Anyway onward, through the piazza with a column that had a saint on it. Another with an old Roman on it. Behind the building (I think the Prime Minister was there) was another piazza with an obelisk with hieroglyphics all over it. A few more turns brought me almost to the Pantheon and so in the foreground was the Tazzo d’Oro with the moniker ’best in the world’ (in Italian). I went in, had a cappuccino and moved on. It actually is very good coffee. There was no way that I could cross the front of the Pantheon without going in so I did. I photographed the inside and the dome, all over again. For Donna and George I also got photos of the fountain. By now I was running late but still, I needed to go through Piazza Navona. The church was open and what a treat that was! Borromini was a genius. And so was Bernini. That fountain is a triumph and there was a zoo around it. The piazza was jammed with tourists, street painters, performers, everything, very cool.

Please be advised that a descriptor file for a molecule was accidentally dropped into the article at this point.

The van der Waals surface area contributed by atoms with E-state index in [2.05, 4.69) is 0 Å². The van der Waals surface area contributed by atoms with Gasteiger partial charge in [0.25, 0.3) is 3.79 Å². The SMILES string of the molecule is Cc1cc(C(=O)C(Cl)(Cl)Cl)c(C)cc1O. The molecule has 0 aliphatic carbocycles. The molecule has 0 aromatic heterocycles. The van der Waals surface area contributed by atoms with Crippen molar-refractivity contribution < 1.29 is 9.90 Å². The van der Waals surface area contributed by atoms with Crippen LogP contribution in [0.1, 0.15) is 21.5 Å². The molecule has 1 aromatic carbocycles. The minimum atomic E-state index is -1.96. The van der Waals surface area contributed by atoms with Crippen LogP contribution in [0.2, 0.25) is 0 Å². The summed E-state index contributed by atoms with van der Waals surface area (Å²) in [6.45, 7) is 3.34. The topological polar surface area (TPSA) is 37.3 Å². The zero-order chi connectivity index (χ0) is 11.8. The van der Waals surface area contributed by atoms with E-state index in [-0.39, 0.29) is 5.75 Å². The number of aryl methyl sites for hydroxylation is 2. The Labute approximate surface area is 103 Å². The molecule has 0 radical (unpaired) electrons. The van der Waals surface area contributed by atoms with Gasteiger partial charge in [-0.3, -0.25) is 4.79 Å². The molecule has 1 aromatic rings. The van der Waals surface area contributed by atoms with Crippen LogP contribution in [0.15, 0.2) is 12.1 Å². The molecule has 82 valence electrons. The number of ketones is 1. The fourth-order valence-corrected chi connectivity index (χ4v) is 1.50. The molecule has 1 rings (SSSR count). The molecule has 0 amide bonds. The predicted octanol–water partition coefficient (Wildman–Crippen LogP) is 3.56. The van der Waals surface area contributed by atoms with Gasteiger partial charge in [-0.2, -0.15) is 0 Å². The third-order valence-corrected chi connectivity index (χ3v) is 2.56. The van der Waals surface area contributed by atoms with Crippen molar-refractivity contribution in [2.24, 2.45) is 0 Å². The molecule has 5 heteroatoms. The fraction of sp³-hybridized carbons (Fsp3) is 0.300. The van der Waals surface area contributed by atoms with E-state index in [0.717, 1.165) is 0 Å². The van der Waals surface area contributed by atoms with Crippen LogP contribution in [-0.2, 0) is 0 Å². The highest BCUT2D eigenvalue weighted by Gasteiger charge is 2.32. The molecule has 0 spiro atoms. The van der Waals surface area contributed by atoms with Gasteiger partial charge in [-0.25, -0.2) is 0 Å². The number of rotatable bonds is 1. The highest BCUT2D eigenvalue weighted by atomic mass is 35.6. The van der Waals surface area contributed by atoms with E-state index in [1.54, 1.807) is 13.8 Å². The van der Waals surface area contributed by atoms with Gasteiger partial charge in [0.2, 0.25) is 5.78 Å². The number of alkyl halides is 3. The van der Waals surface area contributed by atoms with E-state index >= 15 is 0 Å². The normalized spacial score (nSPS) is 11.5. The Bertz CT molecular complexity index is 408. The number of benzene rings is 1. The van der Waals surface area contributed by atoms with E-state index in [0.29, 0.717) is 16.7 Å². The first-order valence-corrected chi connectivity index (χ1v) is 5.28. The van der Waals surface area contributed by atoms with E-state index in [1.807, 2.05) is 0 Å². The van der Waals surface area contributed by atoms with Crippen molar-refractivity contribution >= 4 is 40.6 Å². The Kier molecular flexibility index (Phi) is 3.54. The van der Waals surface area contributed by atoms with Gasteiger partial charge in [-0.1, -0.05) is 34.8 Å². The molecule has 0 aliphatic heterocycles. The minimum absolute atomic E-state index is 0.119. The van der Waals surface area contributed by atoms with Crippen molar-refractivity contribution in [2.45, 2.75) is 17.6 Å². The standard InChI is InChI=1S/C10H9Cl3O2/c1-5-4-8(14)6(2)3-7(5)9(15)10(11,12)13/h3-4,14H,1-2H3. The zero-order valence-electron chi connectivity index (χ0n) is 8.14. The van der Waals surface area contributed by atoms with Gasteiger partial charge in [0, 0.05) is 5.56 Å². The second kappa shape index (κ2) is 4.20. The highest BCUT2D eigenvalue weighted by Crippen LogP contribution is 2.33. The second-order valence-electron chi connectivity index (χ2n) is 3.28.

Mom was raring to go when I got there so off we went on our grand walk-a-bout. We set off for the Ghetto. Checking out this and that along the way I showed mom the new Fornaio (bread store) and then we went over to via Catalana to see our old apartment. There was a to do at the Synagogue. People pouring out of the Synagogue. Mom started wandering over and immediately the military police moved towards us to block a possible terrorist threat. I turned mom the other way and said “let’s go see Lemantani” and so we did. At the other end of the block that we used to live in, in the basement of the building is possibly the world’s largest supplier of kitchen stuff. Not appliances, but plates, cups, glasses, silverware, knives, pots, pans and so on. This place wanders on and on under the building. It is Huge! I asked permission to take photographs; they allowed it, sooner or later I will post the photos of the inside of this place.

Finishing there, we wandered down into the grounds of the Teatro Marcello. Those of you who have read my other years of postings may remember that I used to catch the bus to school from here every day when I was a kid. We wondered through and came upon a newly erected pedestal, with a column on top of it. Impaled through the top of the column is a carriage (horse drawn without the horse), the type used to take tourists around Rome. The thing was painted gold and cantered slightly off at an angle. I guess this is also art. I made up an amusing story of the Cart driver trying to explain how his cart had ended up impaled in that column and how he couldn’t figure out how to get it down.